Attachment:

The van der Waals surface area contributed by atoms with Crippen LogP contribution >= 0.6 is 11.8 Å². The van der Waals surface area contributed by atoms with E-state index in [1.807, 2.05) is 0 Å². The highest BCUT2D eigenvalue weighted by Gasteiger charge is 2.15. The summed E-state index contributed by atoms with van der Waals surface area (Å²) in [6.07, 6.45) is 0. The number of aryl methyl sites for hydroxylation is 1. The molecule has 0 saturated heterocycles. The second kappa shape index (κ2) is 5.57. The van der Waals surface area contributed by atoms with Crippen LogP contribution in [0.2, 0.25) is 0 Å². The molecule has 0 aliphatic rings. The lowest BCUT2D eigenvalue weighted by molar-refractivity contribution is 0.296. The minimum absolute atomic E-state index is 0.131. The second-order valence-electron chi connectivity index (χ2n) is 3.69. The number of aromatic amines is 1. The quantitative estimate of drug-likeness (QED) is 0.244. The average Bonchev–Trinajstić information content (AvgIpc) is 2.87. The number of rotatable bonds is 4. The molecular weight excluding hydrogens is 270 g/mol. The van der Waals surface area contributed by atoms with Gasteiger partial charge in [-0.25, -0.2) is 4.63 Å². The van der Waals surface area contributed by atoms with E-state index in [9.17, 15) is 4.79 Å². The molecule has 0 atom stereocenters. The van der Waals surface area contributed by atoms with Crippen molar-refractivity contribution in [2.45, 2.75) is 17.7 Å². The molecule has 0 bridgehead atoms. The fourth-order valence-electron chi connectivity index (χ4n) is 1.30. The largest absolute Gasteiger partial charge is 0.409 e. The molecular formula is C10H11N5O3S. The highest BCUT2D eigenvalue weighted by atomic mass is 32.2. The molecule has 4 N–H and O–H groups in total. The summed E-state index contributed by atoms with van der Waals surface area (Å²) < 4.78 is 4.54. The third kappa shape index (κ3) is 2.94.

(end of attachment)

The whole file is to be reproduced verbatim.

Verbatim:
The van der Waals surface area contributed by atoms with Crippen LogP contribution >= 0.6 is 11.8 Å². The van der Waals surface area contributed by atoms with E-state index in [1.807, 2.05) is 0 Å². The highest BCUT2D eigenvalue weighted by Gasteiger charge is 2.15. The summed E-state index contributed by atoms with van der Waals surface area (Å²) in [6.07, 6.45) is 0. The number of aryl methyl sites for hydroxylation is 1. The molecule has 0 saturated heterocycles. The second kappa shape index (κ2) is 5.57. The van der Waals surface area contributed by atoms with Crippen LogP contribution in [0.2, 0.25) is 0 Å². The molecule has 0 aliphatic rings. The lowest BCUT2D eigenvalue weighted by molar-refractivity contribution is 0.296. The minimum absolute atomic E-state index is 0.131. The second-order valence-electron chi connectivity index (χ2n) is 3.69. The number of aromatic amines is 1. The quantitative estimate of drug-likeness (QED) is 0.244. The average Bonchev–Trinajstić information content (AvgIpc) is 2.87. The number of rotatable bonds is 4. The molecular weight excluding hydrogens is 270 g/mol. The van der Waals surface area contributed by atoms with Gasteiger partial charge in [-0.25, -0.2) is 4.63 Å². The van der Waals surface area contributed by atoms with E-state index in [9.17, 15) is 4.79 Å². The molecule has 0 atom stereocenters. The van der Waals surface area contributed by atoms with Crippen molar-refractivity contribution in [2.45, 2.75) is 17.7 Å². The molecule has 0 bridgehead atoms. The fourth-order valence-electron chi connectivity index (χ4n) is 1.30. The largest absolute Gasteiger partial charge is 0.409 e. The molecular formula is C10H11N5O3S. The highest BCUT2D eigenvalue weighted by atomic mass is 32.2. The molecule has 4 N–H and O–H groups in total. The summed E-state index contributed by atoms with van der Waals surface area (Å²) < 4.78 is 4.54. The third kappa shape index (κ3) is 2.94.